God’s Regret

Image by John Hain from Pixabay

What does Genesis 6:6 mean “The Lord regretted that he had made human beings on the earth, and his heart was deeply troubled?”

This is a really hard part of Scripture. It’s especially hard for us as Christians living in God’s grace to understand why he would feel this way about his own creation, about the pinnacle of his creation.

But look at the context of what has been happening in Genesis 6. It opens by telling us about what we can best interpret as fallen angels marrying human beings, a violation of how God ordered his creation (Genesis 6:1-4).

When God made Adam, nothing in creation could be suited for him (Genesis 2:18-20). If none of the animals were suitable for Adam, and God made woman as a perfect and suitable companion for him, compatible with him in every way, the angels violated God’s order by marrying the daughters of men.

Beyond this wickedness that seemed to cross the line more than anything else humans found they could do do for themselves, their wickedness continued to spiral downward. Now, they not only did wicked things, but every thought of their heart was evil and wickedness all the time (Genesis 6:5).

This was not what God intended for his creation. He wanted a holy and blameless creation that freely chose to worship and serve him, to have relationship with him. But sin ruined all of that. It marred his image that he placed in humanity.

He could see from the way things were going and the intention of humanity that there was no redeeming quality in his creation. In just six short chapters of Scripture, humanity had completely become corrupt and was unredeemable.

So he found the one person in all of the world who was still righteous, Noah, and made a plan to start over with him and his family. He regretted making humanity and creation because of the corruption and how quickly it happened.

There was no way for him to have any relationship with humanity because of the sin and wickedness that was rampant not only in human actions, but also in human thought.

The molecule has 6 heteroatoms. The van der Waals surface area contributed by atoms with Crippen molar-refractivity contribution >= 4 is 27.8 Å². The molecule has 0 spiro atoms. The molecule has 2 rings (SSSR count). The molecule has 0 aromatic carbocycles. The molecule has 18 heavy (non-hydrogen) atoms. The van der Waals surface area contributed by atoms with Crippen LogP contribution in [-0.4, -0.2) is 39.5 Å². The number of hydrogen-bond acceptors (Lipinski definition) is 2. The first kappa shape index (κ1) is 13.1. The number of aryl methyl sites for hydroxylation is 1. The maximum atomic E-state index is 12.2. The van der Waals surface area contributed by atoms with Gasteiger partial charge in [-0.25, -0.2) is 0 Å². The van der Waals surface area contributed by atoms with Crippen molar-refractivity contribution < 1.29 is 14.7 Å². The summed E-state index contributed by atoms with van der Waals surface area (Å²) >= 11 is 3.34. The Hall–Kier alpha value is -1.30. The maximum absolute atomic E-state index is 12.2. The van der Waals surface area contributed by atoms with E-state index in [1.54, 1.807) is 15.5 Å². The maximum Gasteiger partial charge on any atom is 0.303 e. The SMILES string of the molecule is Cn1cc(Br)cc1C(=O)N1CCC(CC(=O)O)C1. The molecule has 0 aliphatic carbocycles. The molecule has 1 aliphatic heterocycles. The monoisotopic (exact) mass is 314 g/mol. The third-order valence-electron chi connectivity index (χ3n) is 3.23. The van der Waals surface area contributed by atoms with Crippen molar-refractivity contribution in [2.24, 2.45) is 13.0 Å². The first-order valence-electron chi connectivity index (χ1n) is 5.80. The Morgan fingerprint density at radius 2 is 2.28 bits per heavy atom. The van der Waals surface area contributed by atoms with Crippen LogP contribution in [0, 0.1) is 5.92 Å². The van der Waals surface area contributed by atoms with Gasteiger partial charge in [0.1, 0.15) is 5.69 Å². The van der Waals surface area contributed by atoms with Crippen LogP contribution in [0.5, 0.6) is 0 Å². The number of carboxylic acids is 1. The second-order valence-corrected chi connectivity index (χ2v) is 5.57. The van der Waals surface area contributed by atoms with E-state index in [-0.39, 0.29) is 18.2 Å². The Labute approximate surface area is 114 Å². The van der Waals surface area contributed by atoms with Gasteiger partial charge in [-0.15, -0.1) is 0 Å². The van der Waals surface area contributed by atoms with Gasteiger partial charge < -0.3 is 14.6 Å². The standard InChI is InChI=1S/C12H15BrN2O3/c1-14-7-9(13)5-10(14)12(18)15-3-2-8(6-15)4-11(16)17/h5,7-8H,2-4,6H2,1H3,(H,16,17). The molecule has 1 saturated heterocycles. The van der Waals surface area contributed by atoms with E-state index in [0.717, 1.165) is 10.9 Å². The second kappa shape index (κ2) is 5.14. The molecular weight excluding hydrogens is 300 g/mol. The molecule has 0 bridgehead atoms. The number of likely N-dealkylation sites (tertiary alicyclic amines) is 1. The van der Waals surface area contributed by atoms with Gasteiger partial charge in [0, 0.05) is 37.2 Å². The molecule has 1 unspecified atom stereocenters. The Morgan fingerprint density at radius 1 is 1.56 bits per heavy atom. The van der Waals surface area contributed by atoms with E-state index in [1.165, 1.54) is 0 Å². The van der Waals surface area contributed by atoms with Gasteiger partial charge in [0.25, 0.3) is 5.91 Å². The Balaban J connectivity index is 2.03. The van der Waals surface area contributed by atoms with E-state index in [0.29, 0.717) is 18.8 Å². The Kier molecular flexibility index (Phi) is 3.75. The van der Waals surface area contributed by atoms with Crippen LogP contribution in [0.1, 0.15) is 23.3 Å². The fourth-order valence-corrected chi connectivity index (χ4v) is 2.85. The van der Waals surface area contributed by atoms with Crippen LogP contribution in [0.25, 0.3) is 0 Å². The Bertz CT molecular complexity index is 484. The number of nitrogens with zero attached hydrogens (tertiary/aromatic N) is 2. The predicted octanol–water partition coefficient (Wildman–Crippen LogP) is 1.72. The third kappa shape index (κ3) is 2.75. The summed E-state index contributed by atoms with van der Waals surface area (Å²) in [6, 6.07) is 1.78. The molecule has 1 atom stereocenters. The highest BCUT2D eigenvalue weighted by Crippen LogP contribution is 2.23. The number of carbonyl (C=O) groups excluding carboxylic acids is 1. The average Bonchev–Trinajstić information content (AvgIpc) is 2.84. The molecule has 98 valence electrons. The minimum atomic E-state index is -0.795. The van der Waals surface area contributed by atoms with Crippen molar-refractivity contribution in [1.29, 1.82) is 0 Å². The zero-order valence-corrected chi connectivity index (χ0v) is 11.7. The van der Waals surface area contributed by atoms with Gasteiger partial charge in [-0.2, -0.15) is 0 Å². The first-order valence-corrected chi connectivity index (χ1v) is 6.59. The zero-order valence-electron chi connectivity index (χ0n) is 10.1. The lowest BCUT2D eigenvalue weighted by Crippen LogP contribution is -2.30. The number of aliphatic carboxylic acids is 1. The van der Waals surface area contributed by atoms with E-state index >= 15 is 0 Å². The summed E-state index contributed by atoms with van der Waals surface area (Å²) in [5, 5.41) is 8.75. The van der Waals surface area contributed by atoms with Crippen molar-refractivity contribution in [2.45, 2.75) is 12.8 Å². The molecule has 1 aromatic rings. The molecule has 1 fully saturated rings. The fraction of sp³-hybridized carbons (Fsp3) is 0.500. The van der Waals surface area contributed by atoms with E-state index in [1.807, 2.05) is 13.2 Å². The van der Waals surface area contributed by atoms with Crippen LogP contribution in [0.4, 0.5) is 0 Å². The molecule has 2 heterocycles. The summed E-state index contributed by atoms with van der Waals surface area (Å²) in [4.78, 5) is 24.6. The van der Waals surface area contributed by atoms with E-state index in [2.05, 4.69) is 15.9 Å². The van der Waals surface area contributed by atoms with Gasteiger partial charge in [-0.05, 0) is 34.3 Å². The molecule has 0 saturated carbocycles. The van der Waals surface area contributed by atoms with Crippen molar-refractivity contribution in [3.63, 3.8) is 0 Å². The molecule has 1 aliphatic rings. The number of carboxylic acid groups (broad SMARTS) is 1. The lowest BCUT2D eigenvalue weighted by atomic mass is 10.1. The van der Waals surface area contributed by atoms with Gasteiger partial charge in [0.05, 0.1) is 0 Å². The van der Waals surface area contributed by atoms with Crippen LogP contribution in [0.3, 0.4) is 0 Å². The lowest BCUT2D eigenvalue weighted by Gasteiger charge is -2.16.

It gets even worse, as he says he is sorry for making humanity and all his creation because of the sin and corruption that was upon the earth (Genesis 6:7). We can’t even fathom how bad sin got throughout the earth.

But it all defeated his purpose for creating everything in the first place. So he was going to start over my making a flood to wipe clean the entire earth and start over again. He would need a redemptive plan that was bigger than just re-creating earth the next time.

This is why Jesus came to earth, to be the redemptive Messiah who would wipe away the sin itself instead of just fixing the outside. He is the perfect fulfillment of God’s plan to restore creation to himself.

Much of the situation of God being unable to relate to his creation the way he wished, and the wickedness that went on in those days before the flood is summed up in Genesis 6:3. There, God says that is Spirit will not always abide with humanity

Jesus has opened the door for all who believe in him to have eternal life once again with God forever. One of the greatest refrains of all of Scripture is, “I will be their God and they will be my people.”

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